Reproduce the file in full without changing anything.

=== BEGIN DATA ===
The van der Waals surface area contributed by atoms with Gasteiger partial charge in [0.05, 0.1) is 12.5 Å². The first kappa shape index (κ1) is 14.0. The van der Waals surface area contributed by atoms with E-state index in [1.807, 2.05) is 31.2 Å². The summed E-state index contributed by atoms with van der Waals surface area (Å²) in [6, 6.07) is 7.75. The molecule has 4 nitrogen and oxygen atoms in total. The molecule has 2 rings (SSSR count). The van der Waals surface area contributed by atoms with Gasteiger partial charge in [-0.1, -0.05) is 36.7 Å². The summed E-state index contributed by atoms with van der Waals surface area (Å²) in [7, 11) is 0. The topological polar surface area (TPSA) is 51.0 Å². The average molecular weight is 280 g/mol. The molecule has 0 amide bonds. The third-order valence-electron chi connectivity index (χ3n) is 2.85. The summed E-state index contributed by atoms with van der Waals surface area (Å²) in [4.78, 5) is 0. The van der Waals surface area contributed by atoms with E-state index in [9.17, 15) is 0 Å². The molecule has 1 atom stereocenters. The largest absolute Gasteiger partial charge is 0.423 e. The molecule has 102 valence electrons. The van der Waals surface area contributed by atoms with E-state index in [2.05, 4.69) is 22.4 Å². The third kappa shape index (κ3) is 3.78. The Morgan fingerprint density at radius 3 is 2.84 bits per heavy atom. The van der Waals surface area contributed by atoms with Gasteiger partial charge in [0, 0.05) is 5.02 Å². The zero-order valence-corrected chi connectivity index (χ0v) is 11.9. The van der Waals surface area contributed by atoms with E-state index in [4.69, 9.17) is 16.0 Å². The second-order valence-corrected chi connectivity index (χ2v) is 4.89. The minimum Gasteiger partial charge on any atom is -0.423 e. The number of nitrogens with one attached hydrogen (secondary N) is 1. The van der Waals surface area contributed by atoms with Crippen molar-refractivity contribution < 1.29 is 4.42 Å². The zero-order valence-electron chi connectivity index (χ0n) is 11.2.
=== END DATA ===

The van der Waals surface area contributed by atoms with Gasteiger partial charge in [0.05, 0.1) is 12.5 Å². The first kappa shape index (κ1) is 14.0. The van der Waals surface area contributed by atoms with E-state index in [1.807, 2.05) is 31.2 Å². The summed E-state index contributed by atoms with van der Waals surface area (Å²) in [6, 6.07) is 7.75. The molecule has 4 nitrogen and oxygen atoms in total. The molecule has 2 rings (SSSR count). The van der Waals surface area contributed by atoms with Gasteiger partial charge in [-0.1, -0.05) is 36.7 Å². The summed E-state index contributed by atoms with van der Waals surface area (Å²) in [7, 11) is 0. The topological polar surface area (TPSA) is 51.0 Å². The average molecular weight is 280 g/mol. The molecule has 0 amide bonds. The third-order valence-electron chi connectivity index (χ3n) is 2.85. The summed E-state index contributed by atoms with van der Waals surface area (Å²) in [4.78, 5) is 0. The van der Waals surface area contributed by atoms with E-state index in [9.17, 15) is 0 Å². The molecule has 1 atom stereocenters. The largest absolute Gasteiger partial charge is 0.423 e. The molecule has 102 valence electrons. The van der Waals surface area contributed by atoms with E-state index in [2.05, 4.69) is 22.4 Å². The third kappa shape index (κ3) is 3.78. The Morgan fingerprint density at radius 3 is 2.84 bits per heavy atom. The van der Waals surface area contributed by atoms with Gasteiger partial charge in [0, 0.05) is 5.02 Å². The zero-order valence-corrected chi connectivity index (χ0v) is 11.9. The van der Waals surface area contributed by atoms with E-state index in [4.69, 9.17) is 16.0 Å². The second-order valence-corrected chi connectivity index (χ2v) is 4.89. The minimum Gasteiger partial charge on any atom is -0.423 e. The number of nitrogens with one attached hydrogen (secondary N) is 1. The van der Waals surface area contributed by atoms with Crippen molar-refractivity contribution < 1.29 is 4.42 Å². The zero-order valence-electron chi connectivity index (χ0n) is 11.2.